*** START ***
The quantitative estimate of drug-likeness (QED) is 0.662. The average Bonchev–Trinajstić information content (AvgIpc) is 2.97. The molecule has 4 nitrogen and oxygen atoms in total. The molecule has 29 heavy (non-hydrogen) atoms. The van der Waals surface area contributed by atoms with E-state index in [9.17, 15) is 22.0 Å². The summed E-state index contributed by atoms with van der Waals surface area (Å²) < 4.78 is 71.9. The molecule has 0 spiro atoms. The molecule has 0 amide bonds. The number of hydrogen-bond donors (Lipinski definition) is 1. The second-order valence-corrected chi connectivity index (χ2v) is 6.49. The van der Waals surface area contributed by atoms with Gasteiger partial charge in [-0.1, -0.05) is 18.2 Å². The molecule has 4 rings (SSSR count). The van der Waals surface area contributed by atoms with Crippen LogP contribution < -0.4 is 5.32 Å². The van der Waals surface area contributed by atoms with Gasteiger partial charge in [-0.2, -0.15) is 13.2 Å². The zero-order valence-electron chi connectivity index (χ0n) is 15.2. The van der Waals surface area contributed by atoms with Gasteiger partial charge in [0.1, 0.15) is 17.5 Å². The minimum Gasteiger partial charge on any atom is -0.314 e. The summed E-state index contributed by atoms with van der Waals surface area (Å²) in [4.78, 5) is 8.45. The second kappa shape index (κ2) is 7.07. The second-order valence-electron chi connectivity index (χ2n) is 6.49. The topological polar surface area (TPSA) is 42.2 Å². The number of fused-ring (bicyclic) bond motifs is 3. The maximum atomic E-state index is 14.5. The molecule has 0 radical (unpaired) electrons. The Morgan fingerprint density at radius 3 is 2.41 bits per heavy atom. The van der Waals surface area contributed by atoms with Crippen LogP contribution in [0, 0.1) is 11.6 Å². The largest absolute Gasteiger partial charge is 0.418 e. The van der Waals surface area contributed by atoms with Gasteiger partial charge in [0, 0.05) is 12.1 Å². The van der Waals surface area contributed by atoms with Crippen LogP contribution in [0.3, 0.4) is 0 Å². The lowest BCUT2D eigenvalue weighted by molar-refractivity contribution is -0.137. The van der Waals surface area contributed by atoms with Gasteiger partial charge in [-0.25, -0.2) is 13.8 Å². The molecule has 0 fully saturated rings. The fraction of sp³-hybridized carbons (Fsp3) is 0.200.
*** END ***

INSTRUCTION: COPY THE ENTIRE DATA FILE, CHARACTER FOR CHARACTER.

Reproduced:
The quantitative estimate of drug-likeness (QED) is 0.662. The average Bonchev–Trinajstić information content (AvgIpc) is 2.97. The molecule has 4 nitrogen and oxygen atoms in total. The molecule has 29 heavy (non-hydrogen) atoms. The van der Waals surface area contributed by atoms with E-state index in [9.17, 15) is 22.0 Å². The summed E-state index contributed by atoms with van der Waals surface area (Å²) < 4.78 is 71.9. The molecule has 0 spiro atoms. The molecule has 0 amide bonds. The number of hydrogen-bond donors (Lipinski definition) is 1. The second-order valence-corrected chi connectivity index (χ2v) is 6.49. The van der Waals surface area contributed by atoms with Gasteiger partial charge in [-0.1, -0.05) is 18.2 Å². The molecule has 4 rings (SSSR count). The van der Waals surface area contributed by atoms with Crippen LogP contribution < -0.4 is 5.32 Å². The van der Waals surface area contributed by atoms with Gasteiger partial charge in [-0.2, -0.15) is 13.2 Å². The zero-order valence-electron chi connectivity index (χ0n) is 15.2. The van der Waals surface area contributed by atoms with Gasteiger partial charge in [0.1, 0.15) is 17.5 Å². The minimum Gasteiger partial charge on any atom is -0.314 e. The summed E-state index contributed by atoms with van der Waals surface area (Å²) in [4.78, 5) is 8.45. The second kappa shape index (κ2) is 7.07. The second-order valence-electron chi connectivity index (χ2n) is 6.49. The topological polar surface area (TPSA) is 42.2 Å². The number of fused-ring (bicyclic) bond motifs is 3. The maximum atomic E-state index is 14.5. The molecule has 0 radical (unpaired) electrons. The Morgan fingerprint density at radius 3 is 2.41 bits per heavy atom. The van der Waals surface area contributed by atoms with Crippen LogP contribution in [0, 0.1) is 11.6 Å². The largest absolute Gasteiger partial charge is 0.418 e. The van der Waals surface area contributed by atoms with Gasteiger partial charge in [0, 0.05) is 12.1 Å². The van der Waals surface area contributed by atoms with Crippen LogP contribution in [0.3, 0.4) is 0 Å². The lowest BCUT2D eigenvalue weighted by molar-refractivity contribution is -0.137. The van der Waals surface area contributed by atoms with Gasteiger partial charge in [-0.25, -0.2) is 13.8 Å². The molecule has 0 fully saturated rings. The fraction of sp³-hybridized carbons (Fsp3) is 0.200.